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Publication numberUS7139175 B2
Publication typeGrant
Application numberUS 10/415,816
PCT numberPCT/DE2001/004093
Publication dateNov 21, 2006
Filing dateNov 1, 2001
Priority dateNov 3, 2000
Fee statusLapsed
Also published asDE10054588A1, DE50111975D1, EP1330947A1, EP1330947B1, US20040070947, WO2002037915A1
Publication number10415816, 415816, PCT/2001/4093, PCT/DE/1/004093, PCT/DE/1/04093, PCT/DE/2001/004093, PCT/DE/2001/04093, PCT/DE1/004093, PCT/DE1/04093, PCT/DE1004093, PCT/DE104093, PCT/DE2001/004093, PCT/DE2001/04093, PCT/DE2001004093, PCT/DE200104093, US 7139175 B2, US 7139175B2, US-B2-7139175, US7139175 B2, US7139175B2
InventorsGeorg Hofmann
Original AssigneeSiemens Aktiengesellschaft
Export CitationBiBTeX, EndNote, RefMan
External Links: USPTO, USPTO Assignment, Espacenet
Electronic device for a motor vehicle
US 7139175 B2
Abstract
The invention relates to an electronic device for a motor vehicle, for example a car radio, an onboard computer or a vehicle navigation device. According to the invention, a printed circuit board (5) is connected to a housing (1) of the device by predetermined breaking points (17). Actuating elements (8, 9) with operating parts (10, 11) are located on said printed circuit board, these operating parts protruding out from a front panel (2) of the housing (1). In the event that the operating parts (10, 11) are subjected to excessive forces, the predetermined breaking points (17) enable the printed circuit board (5) to detach from the housing (1) and move further into said housing (1), whereby the operating parts (10, 11) move into the housing (1) accordingly.
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Claims(7)
1. An electronic device intended for a motor vehicle, comprising:
a housing; and
a printed circuit board with at least one control element mounted thereto, and projecting from a front plate of the housing, wherein the printed circuit board is secured so as to be displaceable into an interior of the device when a predetermined force is exceeded.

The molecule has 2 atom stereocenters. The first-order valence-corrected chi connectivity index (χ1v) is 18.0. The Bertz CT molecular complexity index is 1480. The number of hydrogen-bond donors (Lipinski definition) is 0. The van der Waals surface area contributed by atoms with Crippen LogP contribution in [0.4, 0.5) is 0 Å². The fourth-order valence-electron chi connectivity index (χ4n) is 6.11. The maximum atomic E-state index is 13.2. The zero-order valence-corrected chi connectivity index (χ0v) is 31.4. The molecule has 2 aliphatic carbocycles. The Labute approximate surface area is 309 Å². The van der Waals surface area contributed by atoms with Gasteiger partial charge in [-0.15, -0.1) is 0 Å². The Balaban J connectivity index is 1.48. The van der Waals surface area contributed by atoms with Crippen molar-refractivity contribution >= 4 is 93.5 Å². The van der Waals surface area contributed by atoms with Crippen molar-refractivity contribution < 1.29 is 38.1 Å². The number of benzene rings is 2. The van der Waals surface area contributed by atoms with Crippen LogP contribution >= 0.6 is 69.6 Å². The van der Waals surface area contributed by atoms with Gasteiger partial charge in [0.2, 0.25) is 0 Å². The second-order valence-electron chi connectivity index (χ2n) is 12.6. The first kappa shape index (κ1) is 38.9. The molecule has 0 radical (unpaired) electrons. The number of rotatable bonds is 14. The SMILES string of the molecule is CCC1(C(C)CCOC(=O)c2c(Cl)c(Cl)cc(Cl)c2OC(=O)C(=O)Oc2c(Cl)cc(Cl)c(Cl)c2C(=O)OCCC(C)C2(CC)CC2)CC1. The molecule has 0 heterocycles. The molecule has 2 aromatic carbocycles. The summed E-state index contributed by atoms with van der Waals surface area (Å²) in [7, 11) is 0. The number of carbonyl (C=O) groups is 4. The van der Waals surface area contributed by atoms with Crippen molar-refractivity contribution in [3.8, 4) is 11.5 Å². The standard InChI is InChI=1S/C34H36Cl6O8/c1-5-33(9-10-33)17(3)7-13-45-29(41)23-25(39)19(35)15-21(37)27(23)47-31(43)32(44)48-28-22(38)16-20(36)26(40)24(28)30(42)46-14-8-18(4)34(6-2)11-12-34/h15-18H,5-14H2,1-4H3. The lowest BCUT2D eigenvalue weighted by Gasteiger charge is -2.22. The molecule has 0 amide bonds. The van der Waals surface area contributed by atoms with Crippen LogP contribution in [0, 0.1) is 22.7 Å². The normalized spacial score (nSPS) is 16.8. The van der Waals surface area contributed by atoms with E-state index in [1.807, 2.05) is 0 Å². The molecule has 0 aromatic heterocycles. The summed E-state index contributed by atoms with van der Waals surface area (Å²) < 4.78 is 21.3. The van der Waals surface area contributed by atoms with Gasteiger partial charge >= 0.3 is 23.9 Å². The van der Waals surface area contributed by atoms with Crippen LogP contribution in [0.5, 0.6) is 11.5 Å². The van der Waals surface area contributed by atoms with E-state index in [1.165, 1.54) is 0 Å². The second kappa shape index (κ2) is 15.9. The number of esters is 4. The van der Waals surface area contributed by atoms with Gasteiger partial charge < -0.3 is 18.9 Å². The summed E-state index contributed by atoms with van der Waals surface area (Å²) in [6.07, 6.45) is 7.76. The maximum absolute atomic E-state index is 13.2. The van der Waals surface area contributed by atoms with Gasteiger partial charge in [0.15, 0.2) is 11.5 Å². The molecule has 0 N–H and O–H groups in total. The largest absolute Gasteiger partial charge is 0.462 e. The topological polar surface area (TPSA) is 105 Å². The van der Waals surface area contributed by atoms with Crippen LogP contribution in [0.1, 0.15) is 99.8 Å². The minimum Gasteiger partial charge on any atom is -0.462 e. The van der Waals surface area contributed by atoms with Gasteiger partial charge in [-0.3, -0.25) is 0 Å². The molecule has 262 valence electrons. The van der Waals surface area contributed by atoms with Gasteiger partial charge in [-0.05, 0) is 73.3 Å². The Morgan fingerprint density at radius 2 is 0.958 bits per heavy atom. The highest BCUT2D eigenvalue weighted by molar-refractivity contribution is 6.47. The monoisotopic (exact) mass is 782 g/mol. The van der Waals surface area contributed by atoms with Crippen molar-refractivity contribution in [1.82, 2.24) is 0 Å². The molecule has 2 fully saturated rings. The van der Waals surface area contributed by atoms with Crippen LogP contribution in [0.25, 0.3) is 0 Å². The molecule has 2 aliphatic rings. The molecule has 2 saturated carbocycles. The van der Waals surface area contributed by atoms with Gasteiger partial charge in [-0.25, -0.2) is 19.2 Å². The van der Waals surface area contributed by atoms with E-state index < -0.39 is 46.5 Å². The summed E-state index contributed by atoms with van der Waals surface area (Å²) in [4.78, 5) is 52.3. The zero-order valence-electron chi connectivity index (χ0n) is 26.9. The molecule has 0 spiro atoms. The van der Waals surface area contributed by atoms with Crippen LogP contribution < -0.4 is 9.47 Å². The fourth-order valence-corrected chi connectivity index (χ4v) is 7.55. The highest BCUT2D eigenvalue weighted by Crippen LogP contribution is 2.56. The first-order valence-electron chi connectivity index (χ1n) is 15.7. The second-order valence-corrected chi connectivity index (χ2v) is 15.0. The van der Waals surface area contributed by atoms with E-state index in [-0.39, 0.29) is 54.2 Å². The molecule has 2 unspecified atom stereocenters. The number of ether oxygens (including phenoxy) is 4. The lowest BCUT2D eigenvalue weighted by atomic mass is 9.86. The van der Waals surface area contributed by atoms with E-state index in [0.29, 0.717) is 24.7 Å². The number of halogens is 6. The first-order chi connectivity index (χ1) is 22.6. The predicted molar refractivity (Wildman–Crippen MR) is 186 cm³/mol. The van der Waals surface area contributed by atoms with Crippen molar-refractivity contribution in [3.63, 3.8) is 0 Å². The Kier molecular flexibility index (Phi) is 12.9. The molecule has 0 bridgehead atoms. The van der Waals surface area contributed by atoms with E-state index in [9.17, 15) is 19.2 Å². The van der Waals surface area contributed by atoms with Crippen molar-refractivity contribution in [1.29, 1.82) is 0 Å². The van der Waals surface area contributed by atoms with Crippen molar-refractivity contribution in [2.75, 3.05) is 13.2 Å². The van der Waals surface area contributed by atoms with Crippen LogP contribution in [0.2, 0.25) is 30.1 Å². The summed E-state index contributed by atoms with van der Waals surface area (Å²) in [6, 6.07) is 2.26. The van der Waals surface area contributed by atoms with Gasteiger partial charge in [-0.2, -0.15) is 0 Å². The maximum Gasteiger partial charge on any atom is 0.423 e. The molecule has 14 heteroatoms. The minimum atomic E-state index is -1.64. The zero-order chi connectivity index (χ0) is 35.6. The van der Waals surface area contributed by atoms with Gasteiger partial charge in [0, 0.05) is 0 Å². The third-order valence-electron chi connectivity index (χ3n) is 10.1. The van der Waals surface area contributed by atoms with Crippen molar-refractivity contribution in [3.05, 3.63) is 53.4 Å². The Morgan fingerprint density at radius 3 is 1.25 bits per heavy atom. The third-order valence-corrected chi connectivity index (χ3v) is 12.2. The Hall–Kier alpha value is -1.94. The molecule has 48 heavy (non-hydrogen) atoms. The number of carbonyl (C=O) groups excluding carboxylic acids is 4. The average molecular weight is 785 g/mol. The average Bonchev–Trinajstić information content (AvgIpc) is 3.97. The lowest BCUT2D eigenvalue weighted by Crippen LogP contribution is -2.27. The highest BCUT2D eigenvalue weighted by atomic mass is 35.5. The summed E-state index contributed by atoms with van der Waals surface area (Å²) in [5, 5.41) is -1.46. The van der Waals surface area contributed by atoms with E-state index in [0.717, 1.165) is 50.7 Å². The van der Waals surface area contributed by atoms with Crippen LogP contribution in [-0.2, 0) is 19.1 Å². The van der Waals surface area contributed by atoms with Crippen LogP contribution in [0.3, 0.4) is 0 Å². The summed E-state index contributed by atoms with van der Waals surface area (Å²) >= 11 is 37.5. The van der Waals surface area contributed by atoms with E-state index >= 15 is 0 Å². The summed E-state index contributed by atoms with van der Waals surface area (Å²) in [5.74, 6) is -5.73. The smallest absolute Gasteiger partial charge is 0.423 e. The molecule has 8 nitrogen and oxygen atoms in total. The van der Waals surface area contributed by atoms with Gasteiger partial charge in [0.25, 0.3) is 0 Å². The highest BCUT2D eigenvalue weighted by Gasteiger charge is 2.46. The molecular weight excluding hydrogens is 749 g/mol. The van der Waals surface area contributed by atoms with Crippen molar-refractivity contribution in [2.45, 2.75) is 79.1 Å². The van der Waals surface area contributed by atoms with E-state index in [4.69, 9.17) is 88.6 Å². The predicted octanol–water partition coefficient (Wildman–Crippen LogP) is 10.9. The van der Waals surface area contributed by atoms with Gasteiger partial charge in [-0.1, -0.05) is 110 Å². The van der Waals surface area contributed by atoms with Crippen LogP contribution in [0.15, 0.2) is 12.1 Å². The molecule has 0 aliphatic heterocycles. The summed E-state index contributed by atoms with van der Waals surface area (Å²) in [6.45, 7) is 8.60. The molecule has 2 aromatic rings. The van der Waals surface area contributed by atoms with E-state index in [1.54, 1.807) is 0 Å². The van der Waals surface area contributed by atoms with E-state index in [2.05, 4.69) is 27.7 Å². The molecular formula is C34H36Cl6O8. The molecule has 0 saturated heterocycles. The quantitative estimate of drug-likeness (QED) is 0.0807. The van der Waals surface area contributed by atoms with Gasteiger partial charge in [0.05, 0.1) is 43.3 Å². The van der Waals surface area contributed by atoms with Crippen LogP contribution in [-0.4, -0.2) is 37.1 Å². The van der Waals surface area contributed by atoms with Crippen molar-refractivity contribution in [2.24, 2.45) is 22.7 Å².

2. The electronic device according to claim 1, wherein to bring about the displaceability of the printed circuit board, the printed circuit board is connected to the housing via predetermined breaking points.
3. The electronic device according to claim 2, wherein the predetermined breaking points are formed by breakable regions of the printed circuit board.
4. The electronic device according to claim 1, wherein the printed circuit board is mounted to the housing by screws, each of which passes through a hole in the printed circuit board, and the breakable regions are formed by countersunk sections of the printed circuit board, each of which surrounds the respective hole.
5. The electronic device according to claim 4, wherein two curved countersunk regions progressing in a coaxial direction relative to each hole are provided, and that each of the breakable regions is arranged between ends of these countersunk regions.
6. The electronic device according to claim 1, wherein the printed circuit board is attached to the front plate by screws.
7. The electronic device according to claim 3, wherein the breakable regions feature different cross-sections at different points of connection.
Description
CLAIM FOR PRIORITY

This application claims the benefit of priority to PCT/DE01/04093, filed Nov. 1, 2001, and published in the German language, which claims priority to German Application No. 10054588.2, filed Nov. 3, 2000.

TECHNICAL FIELD OF THE INVENTION